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Limitation of Liability in Maritime Law

Limitation of Liability in Maritime Law

Within the contents of United States Maritime Law, the Limitation of Liability Act of 1851 states that the owner of a vessel may limit damage claims to the value of the vessel at the end of the voyage plus “pending freight” as long as the owner can prove it lacked knowledge of the problem beforehand. The Limitation Act was originally enacted in 1851 by Congress to promote the development of the American merchant marine and to put American shipowners on a footing equal to shipowners hailing from other commercial seafaring nations. The Limitation Act applies to all seagoing and non-seagoing vessels used to navigate the ocean as well as inland lakes and rivers. These vessels now include canal boats, barges, and lighters in addition to the larger cargo ships and other types of ships used on the high seas.

Recently, in 2005, the U.S. Supreme Court expanded the meaning of “vessel” to include— for purposes of the Limitation Act—pleasure crafts, jets skis, and houseboats.

In plain English, a victim of an injury or illness cannot sue for more than the post-accident value of the vessel on which they served, not including the “pending freight” which had yet to be offloaded (this can add significant value to a ship). 

This Act was the subject of a 2001 United States Supreme Court case in Lewis v. Lewis & Clark Marine, Inc.

Historically the statute has been invoked to limit the total liability of certain parties. For example, in the sinking of the RMS Titanic and the Deepwater Horizon oil spill; you can imagine in those cases the post-accident value of the ships were reduced to little or nothing more than salvage value. 

This means that should a ship sustain tremendous damage during a voyage and it is, for all intents and purposes, declared unseaworthy and a total financial loss, there is very little that the average seaman can do to claim consequential damages as relating to their injuries or illnesses. The limitation of liability clauses creates an enforceable limitation on the amount paid off by the ship’s owner. However, this is not set in stone. There are exceptions to the Limitation of Liability Act, which may allow a seaman to collect damages greater than would otherwise be allowed.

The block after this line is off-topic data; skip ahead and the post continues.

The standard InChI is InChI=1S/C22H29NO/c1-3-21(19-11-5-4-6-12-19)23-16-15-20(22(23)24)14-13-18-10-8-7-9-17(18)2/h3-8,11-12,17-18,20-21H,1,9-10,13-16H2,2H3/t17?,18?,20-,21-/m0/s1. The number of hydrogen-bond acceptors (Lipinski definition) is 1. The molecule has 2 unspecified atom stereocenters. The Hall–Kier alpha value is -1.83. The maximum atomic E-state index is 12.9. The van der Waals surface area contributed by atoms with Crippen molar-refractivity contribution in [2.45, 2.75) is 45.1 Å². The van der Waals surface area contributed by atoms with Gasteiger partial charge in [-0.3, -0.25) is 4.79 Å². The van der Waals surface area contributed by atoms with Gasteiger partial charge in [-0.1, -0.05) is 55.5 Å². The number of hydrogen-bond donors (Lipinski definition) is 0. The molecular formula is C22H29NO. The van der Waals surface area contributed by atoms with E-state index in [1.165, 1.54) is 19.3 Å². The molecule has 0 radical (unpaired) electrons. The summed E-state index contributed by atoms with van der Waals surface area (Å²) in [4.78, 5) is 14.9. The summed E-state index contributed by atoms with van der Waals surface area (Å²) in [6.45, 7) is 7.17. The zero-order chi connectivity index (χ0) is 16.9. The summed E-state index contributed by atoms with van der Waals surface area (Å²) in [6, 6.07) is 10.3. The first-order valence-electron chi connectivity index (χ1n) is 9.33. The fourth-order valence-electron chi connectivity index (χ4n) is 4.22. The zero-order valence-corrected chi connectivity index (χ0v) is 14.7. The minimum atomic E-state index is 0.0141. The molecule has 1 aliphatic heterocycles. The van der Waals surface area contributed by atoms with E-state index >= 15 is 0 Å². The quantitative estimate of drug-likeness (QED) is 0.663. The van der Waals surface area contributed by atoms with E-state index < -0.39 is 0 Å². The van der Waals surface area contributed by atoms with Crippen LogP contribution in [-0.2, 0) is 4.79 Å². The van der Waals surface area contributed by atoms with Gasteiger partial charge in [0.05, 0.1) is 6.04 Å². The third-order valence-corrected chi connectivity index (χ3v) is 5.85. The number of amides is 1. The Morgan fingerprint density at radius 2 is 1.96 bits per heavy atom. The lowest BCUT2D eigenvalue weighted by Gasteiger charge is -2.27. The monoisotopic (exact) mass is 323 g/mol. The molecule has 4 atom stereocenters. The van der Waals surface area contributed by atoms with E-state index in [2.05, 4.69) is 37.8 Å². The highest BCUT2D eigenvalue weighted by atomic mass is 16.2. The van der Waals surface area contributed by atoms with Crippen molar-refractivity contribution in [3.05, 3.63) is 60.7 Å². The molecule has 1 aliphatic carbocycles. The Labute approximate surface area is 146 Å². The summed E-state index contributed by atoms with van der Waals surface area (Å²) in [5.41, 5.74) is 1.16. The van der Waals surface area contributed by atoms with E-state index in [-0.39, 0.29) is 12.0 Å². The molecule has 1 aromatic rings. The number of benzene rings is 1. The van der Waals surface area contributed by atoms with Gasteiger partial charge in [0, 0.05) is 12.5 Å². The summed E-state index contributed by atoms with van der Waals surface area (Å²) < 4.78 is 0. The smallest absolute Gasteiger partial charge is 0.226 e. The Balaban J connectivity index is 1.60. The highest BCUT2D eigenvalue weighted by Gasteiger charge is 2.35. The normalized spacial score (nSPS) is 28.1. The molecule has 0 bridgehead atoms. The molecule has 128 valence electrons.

For example, a vessel owner cannot file a limitation suit simply because a claim for personal injuries or wrongful death has been filed against him or her. There are at least two kinds of personal injury claims that are barred from doing so: wages owed to seamen, and maintenance and cure benefits for an injured seaman.

Further, the Limitation of Liability Act addresses the owners of the vessels; therefore, only seamen and a select few other maritime workers who are injured during the course of their employment while on a water vessel are subject to the limitations that this kind of lawsuit provides for vessel owners. All other maritime injury and wrongful death claims that arise out of accidents not on a water vessel but within the maritime industry are not impacted by the limitations this act imposes on personal injury claims.

Only owners of vessels can file these claims; owners include:

  • Persons with legal title to the vessel
  • President and sole shareholder of the vessel owning company
  • The United States as owner pro hac vice of Coast Guard auxiliary boats, which become “public vessels” when assigned to government service
  • Owners of the vessel at the time of the casualty but who sold the vessel by the time of litigation
  • Charterers who”…navigate such vessel at his own expense, or by his own procurement shall be deemed the owner of such vessel”.
  • Those who do not qualify to make a claim under the Limitation Act include those, like vessel managers, who do not exercise sufficient control over the vessel to be considered an owner pro hac vice.

If your attorney is not intimately familiar with this act and prepared to respond appropriately to it, you are unlikely to receive a just and reasonable compensation under the law for your injury. If you have been injured during your employment in the maritime industry contact Friedman, James & Buchsbaum LLP. Our extensive knowledge of the law and our ability to apply it to your case means that that progress toward our own personal injury claim is minimally affected should the defendant file a Limitation of Liability claim. 

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